How one comment killed my first business [read: 2min 48 sec]

My first business was going quite well. I was 7 years old and made a dozen or so sales, totalling ƒ1,67 (yes, this was well before the € days).  Sweets cost 5 or 10 cents, so even splitting this profit with my business partner would allow us to indulge. Then HE killed business with just one comment. 

“Why would I buy seashells from you, when I can just pick them up at the beach?” 

Growing up we’d go camping for 3 weeks at the same campground each year. I had a friend there and we decided to sell seashells (not at the seashore ?). We walked around the campground asking people sitting in front of their tent if they wanted to buy shells (door to door was our business strategy). Prices ranged between 1 and 5 cents. 

Until THAT man (he might have been early twenties, but we were 7) spoke those nasty words. Nasty, as his tone was a mixture of ridicule and anger. 

We were so shocked – and a bit scared – that we closed down business immediately. Had I known then what I know now, business could have been booming all summer. 

Why do people buy something they can easily pick up themselves? 

Convenience. You’ve done the hard work for them. As we had gone to the beach, collected shells and delivered them to their tent. People work with me on their LinkedIn Business Strategy because I can get them in hours where I got after years of research, trial & error and finetuning. 

Likeability factor. People relate to you, like your style, personality (back then cute pigtails) and want to support you and your business. That one guy got annoyed (not everybody is your ideal client) for others two little girls with a bunch of pretty shells might have totally brightened their day and that is what they paid for, not just the shells. When using LinkedIn to reach your goals in business, strategy involves more than content and engagement. Tone of voice, values and personality are equally important.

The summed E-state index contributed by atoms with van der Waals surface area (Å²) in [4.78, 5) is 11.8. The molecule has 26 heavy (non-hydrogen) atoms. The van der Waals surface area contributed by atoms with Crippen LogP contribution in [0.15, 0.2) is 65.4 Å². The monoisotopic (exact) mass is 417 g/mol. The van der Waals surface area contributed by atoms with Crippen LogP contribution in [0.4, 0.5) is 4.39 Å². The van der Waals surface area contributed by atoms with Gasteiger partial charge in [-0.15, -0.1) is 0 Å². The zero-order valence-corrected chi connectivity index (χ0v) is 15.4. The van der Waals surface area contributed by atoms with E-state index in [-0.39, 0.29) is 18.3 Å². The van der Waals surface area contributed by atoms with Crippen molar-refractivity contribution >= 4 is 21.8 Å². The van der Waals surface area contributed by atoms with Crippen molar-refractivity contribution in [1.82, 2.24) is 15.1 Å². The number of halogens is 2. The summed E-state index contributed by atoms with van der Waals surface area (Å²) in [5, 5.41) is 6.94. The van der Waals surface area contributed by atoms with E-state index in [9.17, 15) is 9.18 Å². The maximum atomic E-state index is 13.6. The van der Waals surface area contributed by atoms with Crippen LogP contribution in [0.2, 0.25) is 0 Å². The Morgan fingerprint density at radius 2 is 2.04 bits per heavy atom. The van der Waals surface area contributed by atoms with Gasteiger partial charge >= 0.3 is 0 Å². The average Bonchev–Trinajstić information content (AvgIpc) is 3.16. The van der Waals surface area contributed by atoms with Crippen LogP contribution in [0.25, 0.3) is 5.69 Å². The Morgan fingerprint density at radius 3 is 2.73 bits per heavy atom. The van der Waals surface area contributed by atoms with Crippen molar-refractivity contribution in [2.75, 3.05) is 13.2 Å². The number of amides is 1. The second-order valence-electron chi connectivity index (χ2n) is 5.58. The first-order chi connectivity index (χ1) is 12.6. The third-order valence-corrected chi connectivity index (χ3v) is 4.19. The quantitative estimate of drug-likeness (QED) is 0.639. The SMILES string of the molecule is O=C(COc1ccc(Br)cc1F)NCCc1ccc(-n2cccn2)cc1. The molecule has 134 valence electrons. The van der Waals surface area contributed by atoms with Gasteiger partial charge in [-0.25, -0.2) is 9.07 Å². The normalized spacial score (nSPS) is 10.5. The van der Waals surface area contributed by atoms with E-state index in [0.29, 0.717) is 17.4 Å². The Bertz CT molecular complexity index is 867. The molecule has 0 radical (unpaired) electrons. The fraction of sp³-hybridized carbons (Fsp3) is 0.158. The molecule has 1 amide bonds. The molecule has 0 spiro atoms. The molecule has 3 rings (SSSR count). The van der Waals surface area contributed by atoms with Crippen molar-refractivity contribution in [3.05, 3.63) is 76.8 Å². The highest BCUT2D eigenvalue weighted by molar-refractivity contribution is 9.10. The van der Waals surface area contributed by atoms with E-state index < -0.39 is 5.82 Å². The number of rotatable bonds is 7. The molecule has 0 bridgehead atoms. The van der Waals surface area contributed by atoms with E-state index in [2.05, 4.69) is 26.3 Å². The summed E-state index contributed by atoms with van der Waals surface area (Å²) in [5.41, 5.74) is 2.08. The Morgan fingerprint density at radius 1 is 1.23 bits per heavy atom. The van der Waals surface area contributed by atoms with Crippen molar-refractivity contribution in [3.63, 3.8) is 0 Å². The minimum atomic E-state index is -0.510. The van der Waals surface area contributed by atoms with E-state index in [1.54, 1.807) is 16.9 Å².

Awareness. We could also have done a small craft project and then sell shells as kits. People buy when you create awareness of their needs. I mean, if you are just sitting in front of your tent, instead of lying on the beach or having lunch at a café, you might well need a little craft project that keeps you entertained and becomes a great keepsake of the holiday, right? 

When you post on LinkedIn, do you just show pretty shells that people can easily pick up themselves?

Or do you touch their pain-point (I’m bored) and bring a solution (craft activity). 

Sharing your knowledge on LinkedIn is a great way to gain visibility and trust. For visibility and trust to convert into clients, it helps to speak to them directly. I can write how-to posts about revamping your LinkedIn Profile, Growing your LinkedIn Network or creating a LinkedIn Business Strategy… 

But when I write about: “Using LinkedIn to attract clients, without it taking up your day” people who are not into prospecting and people who feel using LinkedIn is a time sucker will pay attention. 

?????????? Share YOUR first business story in the comments. I’ll reply by translating it into a LinkedIn or business tip.